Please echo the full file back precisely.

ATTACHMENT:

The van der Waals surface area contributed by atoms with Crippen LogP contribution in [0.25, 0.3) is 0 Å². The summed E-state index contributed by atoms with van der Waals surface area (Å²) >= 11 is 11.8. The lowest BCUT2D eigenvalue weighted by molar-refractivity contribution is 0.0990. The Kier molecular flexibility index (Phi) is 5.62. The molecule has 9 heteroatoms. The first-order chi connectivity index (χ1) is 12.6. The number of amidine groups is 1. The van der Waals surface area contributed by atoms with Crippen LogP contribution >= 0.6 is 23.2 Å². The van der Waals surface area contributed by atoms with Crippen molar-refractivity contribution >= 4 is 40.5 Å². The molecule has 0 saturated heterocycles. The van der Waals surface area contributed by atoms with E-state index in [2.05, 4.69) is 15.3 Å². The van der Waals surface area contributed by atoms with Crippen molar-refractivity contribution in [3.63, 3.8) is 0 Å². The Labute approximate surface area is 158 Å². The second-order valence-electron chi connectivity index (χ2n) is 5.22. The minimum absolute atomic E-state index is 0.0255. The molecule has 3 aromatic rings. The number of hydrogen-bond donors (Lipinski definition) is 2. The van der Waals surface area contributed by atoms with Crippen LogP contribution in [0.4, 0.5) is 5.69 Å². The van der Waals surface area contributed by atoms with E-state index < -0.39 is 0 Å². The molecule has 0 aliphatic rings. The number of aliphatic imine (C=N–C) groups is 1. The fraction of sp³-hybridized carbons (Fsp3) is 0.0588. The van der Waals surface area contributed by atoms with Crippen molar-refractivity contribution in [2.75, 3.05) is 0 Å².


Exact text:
The van der Waals surface area contributed by atoms with Crippen LogP contribution in [0.25, 0.3) is 0 Å². The summed E-state index contributed by atoms with van der Waals surface area (Å²) >= 11 is 11.8. The lowest BCUT2D eigenvalue weighted by molar-refractivity contribution is 0.0990. The Kier molecular flexibility index (Phi) is 5.62. The molecule has 9 heteroatoms. The first-order chi connectivity index (χ1) is 12.6. The number of amidine groups is 1. The van der Waals surface area contributed by atoms with Crippen LogP contribution >= 0.6 is 23.2 Å². The van der Waals surface area contributed by atoms with Crippen molar-refractivity contribution >= 4 is 40.5 Å². The molecule has 0 saturated heterocycles. The van der Waals surface area contributed by atoms with E-state index in [2.05, 4.69) is 15.3 Å². The van der Waals surface area contributed by atoms with Crippen molar-refractivity contribution in [3.63, 3.8) is 0 Å². The Labute approximate surface area is 158 Å². The second-order valence-electron chi connectivity index (χ2n) is 5.22. The minimum absolute atomic E-state index is 0.0255. The molecule has 3 aromatic rings. The number of hydrogen-bond donors (Lipinski definition) is 2. The van der Waals surface area contributed by atoms with Crippen LogP contribution in [0.4, 0.5) is 5.69 Å². The van der Waals surface area contributed by atoms with E-state index < -0.39 is 0 Å². The molecule has 0 aliphatic rings. The number of aliphatic imine (C=N–C) groups is 1. The fraction of sp³-hybridized carbons (Fsp3) is 0.0588. The van der Waals surface area contributed by atoms with Crippen molar-refractivity contribution in [2.75, 3.05) is 0 Å².